We meet 23 year-old Antonio and his mother, Giovana, at our offices to talk about growing up with autism. It has been nearly 15 years since Antonio first came to Integrated Children’s Therapy (ICT), when he was in fourth grade. By that time the family’s autism journey was well underway.

The journey began when Antonio was a year old and his father, who was interested in neurology, noticed that he did not turn his head when they called his name. He didn’t meet their gaze, or initiate interactions with them. He wasn’t using sounds, gestures, or words to communicate.

“Our pediatrician told us not worry,” Giovana says. “He said Antonio was delayed because we were speaking two languages at home.”

Giovana, in the first of endless steps she would take to advocate for her son, found a new pediatrician who acknowledged her concerns and ordered an evaluation. Antonio was diagnosed with autism at age two-and-a-half.

Right away Giovana reached out to other parents of children with autism. “I knew it was okay cry, and feel sad and scared about the uncertainty of his future, but I also knew I couldn’t isolate myself,” she says. “I needed to communicate with other parents who’d gone through it, to find out what had worked for them and what hadn’t. I needed their support to make a plan.”

Giovana’s plan led her and her husband to enroll Antonio in speech and occupational therapy twice a week. Giovana observed these sessions to learn as much as she could. She signed up to become trained in Applied Behavior Analysis so she could do it with Antonio at home. She read books about autism and attended conferences about interventions, trying to gain as much knowledge as possible.

Inevitably, there were roadblocks. “At some point we started to have issues with insurance not paying for services,” Giovana says. That’s when they found CARD (University of Miami – Nova Southeastern University Center for Autism & Related Disabilities). CARD connected the family to services, walked with them as they searched for a school that was a good fit, and continues to support them today.

As we discuss the roadblocks, Antonio keeps the mood light by interjecting jokes into the conversation. When Giovana gets to the part of the story where Antonio started at ICT at age 9, he recalls a favorite activity he did with Mandy Alvarez, ICT’s founder.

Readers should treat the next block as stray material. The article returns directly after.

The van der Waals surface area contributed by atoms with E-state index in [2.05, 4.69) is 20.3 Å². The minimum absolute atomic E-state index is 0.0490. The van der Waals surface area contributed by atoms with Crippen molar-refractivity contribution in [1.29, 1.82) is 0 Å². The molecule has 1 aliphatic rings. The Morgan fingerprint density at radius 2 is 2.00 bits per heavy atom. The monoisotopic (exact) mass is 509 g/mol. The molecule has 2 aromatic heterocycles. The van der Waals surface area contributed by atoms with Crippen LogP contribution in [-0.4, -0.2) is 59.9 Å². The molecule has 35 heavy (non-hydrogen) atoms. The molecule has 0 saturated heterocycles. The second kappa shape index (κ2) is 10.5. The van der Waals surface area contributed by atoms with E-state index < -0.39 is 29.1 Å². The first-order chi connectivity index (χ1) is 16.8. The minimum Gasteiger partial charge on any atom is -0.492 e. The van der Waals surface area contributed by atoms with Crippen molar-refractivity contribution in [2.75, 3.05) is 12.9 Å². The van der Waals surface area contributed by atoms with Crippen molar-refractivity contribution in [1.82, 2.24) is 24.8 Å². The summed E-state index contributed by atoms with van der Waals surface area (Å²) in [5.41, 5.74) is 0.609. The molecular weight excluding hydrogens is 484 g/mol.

“We made a movie about emotions,” he says. “It was about how to express them and deal with them, like do’s and don’ts.”

Giovana points out that this type of therapy, in which the therapist uses the child’s interests to motivate them and guide treatment, was new for them. “We were used to therapy goals being the focus,” she says, “but at ICT the focus was the relationship. They really got to know him and what he liked, then based the therapy on that.”

Giovana was also impressed by how a play-based approach (DIR/Floortime®) not only motivated Antonio, but also shifted his mood. “During therapy he was having fun. He was happy and peaceful. He could just be a kid.”

This emphasis on play changed Giovana’s thinking about the best way to help her son. “Up to that point I was focused on milestones—which behaviors he was supposed to master by a certain age,” she says. “Like reading; I thought that if I could just get him to read, everything else would be okay.” When they started at ICT, Giovanna realized that what Antonio really needed was support developing his social and emotional skills.

Aside from focusing on play and social and emotional development, Giovana appreciated that at ICT “every day was new day.” With developmental challenges, she says, “you can’t dwell on the setbacks. You take two steps forward and one step back, and start each day where you left off the day before.”

Today, the steps forward are clear. While social interaction is one of the biggest challenges for those with autism, Antonio has made strides. He jokes with us throughout the interview and tells us about where he lives.

Antonio lives in a home with other young adults with autism. How to best support adults with autism is difficult question for parents. This choice, Giovana says, has been a positive experience. Antonio has learned life skills and gained a bit of independence, while still spending plenty of time with his parents and younger siblings. He has friends, with whom he watches movies, or goes bowling or to the park. He gets out into the community every day.

It was out in the community that Antonio became interested in public transportation. “Miami-Dade Transit is my favorite thing,” he says. “I want to work on a train one day.”

We spend the rest of the interview taking about Antonio’s other favorite thing: Music. He uses his phone to play Alvarez’ favorite song, which they used to listen to together during therapy many years ago. We listen to some of his favorite songs and have a little dance party.

Before we say goodbye Antonio reflects on our conversation about the ups and downs of his family’s journey in a way that highlights his emotional growth: “Today was a wonderful day,” he says. “My mom was sad and happy at the same time, and I felt that way too.”

 

 

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